A University of Virginia history professor says the events of Sept. 11, 2001, did not change the world or American foreign policy.
Speaking at a forum at UVa’s Miller Center of Public Affairs, Melvyn Leffler said that foreign policy initiative’s adopted by President George W. Bush and his advisers following 9/11 were actually continuations of long-term trends in American foreign policy.
“The policies that have garnered the most ridicule — prevention, preemption and democratic peace — aren’t new; they’re embedded in U.S. foreign policy,” Leffler said.
According to Leffler, incidents such as the Cuban Missile Crisis and the Vietnam War point to preventative wars being much older than the wars that followed Sept. 11, 2001. Rather, Leffler said, the attacks caused a sea change in the Bush administration’s foreign policy.
Leffler added that the policies of preemptive strike and preventative warfare that the Bush administration adopted post-9/11 wound up being counter-productive to their intended goal. In the wake of American response to 9/11, Leffler said, distaste for America grew, as did the global terror threat and membership in al-Qaida.
“Rather than thwarting Islamic fundamentalism and terrorist threats, U.S. policies actually grew these threats,” he said.
Despite his assertion that Bush’s policies were counter-effective, Leffler said he wants to use the 10th anniversary of 9/11 as an opportunity to take an objective look at America’s response to the events as a whole.
“Instead of wanton criticism of Bush, I suggest that 10 years after 9/11 it’s more useful as Americans to look deeply at ourselves and the conditions we must wrestle with,” Leffler said. “When we put [9/11] in a larger context, it calls for a re-evaluation of American foreign policy over history and when to use force.”
Charlottesville resident Philip Cooper said he appreciated Leffler’s perspective on the 10th anniversary of 9/11 and his balanced criticism of the Bush administration.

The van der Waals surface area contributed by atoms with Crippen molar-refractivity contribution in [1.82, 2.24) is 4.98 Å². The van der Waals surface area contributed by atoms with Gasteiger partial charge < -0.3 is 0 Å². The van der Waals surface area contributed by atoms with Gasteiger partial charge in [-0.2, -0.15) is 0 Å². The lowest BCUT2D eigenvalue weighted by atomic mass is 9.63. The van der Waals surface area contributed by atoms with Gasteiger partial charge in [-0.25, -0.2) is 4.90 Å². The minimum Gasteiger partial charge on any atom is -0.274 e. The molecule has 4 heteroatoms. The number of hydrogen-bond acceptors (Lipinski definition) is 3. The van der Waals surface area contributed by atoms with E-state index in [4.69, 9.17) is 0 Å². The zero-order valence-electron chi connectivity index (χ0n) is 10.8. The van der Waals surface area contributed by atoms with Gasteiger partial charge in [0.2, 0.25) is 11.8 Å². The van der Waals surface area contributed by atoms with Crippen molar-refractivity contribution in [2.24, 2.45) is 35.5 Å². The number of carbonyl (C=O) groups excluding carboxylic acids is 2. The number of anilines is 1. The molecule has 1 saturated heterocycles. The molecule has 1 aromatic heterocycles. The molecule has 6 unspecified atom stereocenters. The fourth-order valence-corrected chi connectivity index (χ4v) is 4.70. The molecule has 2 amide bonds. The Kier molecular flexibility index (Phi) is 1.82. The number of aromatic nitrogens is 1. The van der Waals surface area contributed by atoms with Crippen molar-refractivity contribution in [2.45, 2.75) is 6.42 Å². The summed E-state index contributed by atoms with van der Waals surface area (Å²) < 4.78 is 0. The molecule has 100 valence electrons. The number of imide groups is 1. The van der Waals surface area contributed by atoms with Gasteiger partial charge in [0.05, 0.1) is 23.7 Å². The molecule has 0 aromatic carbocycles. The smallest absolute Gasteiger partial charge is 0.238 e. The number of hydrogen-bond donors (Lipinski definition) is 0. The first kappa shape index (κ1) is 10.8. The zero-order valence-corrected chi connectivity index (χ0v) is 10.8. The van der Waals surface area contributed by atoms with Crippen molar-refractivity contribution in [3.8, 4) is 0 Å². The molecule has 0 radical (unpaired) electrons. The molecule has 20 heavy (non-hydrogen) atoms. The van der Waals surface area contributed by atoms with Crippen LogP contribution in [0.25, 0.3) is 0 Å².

“I thought Dr. Leffler presented a fair, balanced and insightful discussion of Bush policies after 9/11 in the context of U.S. foreign policy as a whole,” Cooper said. “While pointing out flaws in the Bush approach, he pointed out a number of successes.”
UVa politics graduate student Kyle Lascurettes said he appreciated Leffler’s careful analysis of Bush policies after Sept. 11.
“I think it’s good to put the Bush administration’s place in history in context and perspective,” Lascurettes said. “We exist in an atmosphere that tends to view everything as a massive change or revolution. I have massive respect for what Leffler is trying to do, which is to pick out what is actually new and extraordinary.”
Fellow graduate student Brandon Yoder agreed.
“Let’s try and re-evaluate foreign policy and put it in context,” Yoder said. “What’s right or not isn’t particularly important, it’s getting the conversation going. That’s where the real value of these talks is.”
Leffler’s remarks to the forum mirrored those in an article he wrote that appeared in the September-October issue of Foreign Affairs titled “9/11 in Retrospect: George W. Bush’s Grand Strategy Reconsidered.”
Leffler has written and edited books and articles concerning the history of American foreign policy. His most recent work is “In Uncertain Times: U.S. Foreign Policy After the Berlin Wall and 9/11,” which he co-edited with Jeff Legro.